liveries which subsequently took place.
We had not been long in camp at Padlock before
I discovered that we had an exceptionally danger-
ous and desperate class of men to deal with. Most
of them were "Cracker" outlaws and cut-throat ne-
groes, sentenced, as a rule, for crimes of the most
atrocious character. The case of John Ponde will
suffice as an illustration and indicate the bloody
nature of certain of these wild woodsmen and their
contempt for law. Ponde was a white man, and had
settled in Bradford County, where he lived with
his wife in the style of the average squatter. He
was not on good terms with his father-in-law, but
nothing serious was thought of the matter until one
morning he saw the old man riding by on a horse,
and called his wife to the door.
"Do you see him?" he said.
*'Well, take a good look at him; this is the last
time you will ever see him alive."
He was as good as his word. He followed the
old man to town, got on a spree, with him and the
two started back riding double, Ponde behind.
When they were nearly home Ponde wrapped his
arms around his victim and held him still while



he slowly and deliberately cut him to death with a
pocket-knife. For this crime he was sentenced to
prison for life.
It goes without saying that this type of men were
continually plotting for liberty, and many things
conspired to favor escapes-the wild nature of the
surrounding country, the necessity of working the
convicts out of doors, and most of all a deep-seated
and bitter prejudice among the citizens against
the lease system. Frightful stories of cruelty were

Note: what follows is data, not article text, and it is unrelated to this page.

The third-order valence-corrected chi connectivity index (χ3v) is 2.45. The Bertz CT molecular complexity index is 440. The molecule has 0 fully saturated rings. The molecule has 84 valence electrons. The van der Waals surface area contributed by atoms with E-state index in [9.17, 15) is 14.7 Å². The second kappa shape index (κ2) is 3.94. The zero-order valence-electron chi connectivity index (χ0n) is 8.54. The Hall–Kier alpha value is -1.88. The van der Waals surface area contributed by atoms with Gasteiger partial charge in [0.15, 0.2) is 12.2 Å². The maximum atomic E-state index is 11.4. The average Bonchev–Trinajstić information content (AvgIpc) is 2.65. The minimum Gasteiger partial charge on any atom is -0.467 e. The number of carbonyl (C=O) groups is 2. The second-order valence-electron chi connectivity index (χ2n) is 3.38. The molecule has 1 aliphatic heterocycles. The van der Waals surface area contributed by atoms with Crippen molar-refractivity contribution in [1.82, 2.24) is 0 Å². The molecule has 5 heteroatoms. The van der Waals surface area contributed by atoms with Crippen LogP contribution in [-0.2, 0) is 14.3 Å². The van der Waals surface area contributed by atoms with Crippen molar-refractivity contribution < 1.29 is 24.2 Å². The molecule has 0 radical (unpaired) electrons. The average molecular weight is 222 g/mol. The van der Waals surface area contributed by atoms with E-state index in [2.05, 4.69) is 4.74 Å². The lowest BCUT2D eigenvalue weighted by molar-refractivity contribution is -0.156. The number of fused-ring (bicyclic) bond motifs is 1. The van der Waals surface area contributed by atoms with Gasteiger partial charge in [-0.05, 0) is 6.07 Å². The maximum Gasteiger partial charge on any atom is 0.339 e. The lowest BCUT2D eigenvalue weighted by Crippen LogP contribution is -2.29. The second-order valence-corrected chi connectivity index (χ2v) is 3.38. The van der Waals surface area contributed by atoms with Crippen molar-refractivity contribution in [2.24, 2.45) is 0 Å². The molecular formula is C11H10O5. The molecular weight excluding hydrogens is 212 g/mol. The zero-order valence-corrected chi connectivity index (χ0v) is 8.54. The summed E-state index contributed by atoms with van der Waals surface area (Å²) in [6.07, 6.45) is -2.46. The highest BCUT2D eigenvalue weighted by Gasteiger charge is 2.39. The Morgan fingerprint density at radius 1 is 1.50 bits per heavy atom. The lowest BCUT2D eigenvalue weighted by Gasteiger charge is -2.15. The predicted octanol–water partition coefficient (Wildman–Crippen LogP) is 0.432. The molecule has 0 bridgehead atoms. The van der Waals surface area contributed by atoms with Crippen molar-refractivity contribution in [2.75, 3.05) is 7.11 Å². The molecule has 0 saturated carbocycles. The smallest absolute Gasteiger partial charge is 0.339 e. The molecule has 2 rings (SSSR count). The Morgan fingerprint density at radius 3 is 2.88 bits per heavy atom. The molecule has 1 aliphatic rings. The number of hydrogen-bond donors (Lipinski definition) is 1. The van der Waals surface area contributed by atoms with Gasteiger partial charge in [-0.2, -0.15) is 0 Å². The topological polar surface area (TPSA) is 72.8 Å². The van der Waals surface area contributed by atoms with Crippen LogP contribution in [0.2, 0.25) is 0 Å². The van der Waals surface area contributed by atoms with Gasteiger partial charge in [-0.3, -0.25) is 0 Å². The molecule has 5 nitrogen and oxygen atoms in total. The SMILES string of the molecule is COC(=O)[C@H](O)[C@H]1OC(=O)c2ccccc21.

constantly bruited about; and while it was easy for
a fugitive to obtain a hiding place and assistance,
every possible obstacle was thrown in the way of
those engaged in pursuit.
The first serious trouble we had of the kind oc-
curred in December. A guard named George Tur-
ner had charge of a squad working in the woods, and
in which was a white man named Freeman and
two negroes named McPherson and Perry, all des-
peradoes of the first order. Louis Fennison, a trusty,
accompanied the party, and had the privilege of
coming close to the guard to give him water, when
he desired it. At their first opportunity, Freeman,
McPherson and Perry took the trusty aside and
sought to enlist him in a plot to murder Turner
and set the quads at liberty. The plan was for
Fennison to seize him while he was drinking and
prevent him from using his rifle, while the others
rushed in and brained him with their axes.
The trusty pretended to agree-it would have



been suicide to refuse-and anxiously looked for an
opportunity to warn the intended victim. He was
watched so closely, however, by the plotters, that
none occurred until at the very moment fixed for the
deed. The squad was at the time on the skirts of
the dense pine forest, and Turner, all unsuspicious,
called for a drink of water. As he raised the dip-
per the murderous trio began to close in upon him,
axes in hand.
"Look out, boss!" yelled Fennison; "they're
goin' to kill you! "
The guard leaped back, leveled his rifle and called
a halt, just in time to save his life. Word was
sent into camp, each of the ringleaders whipped
and ornamented with a fifty-pound ball and chain.
While in the woods next day, Perry, who had, by
the way, only one year to serve, made some pretext
to step aside, and picking up the huge ball attached
to his leg, started off on a lope. The guard fired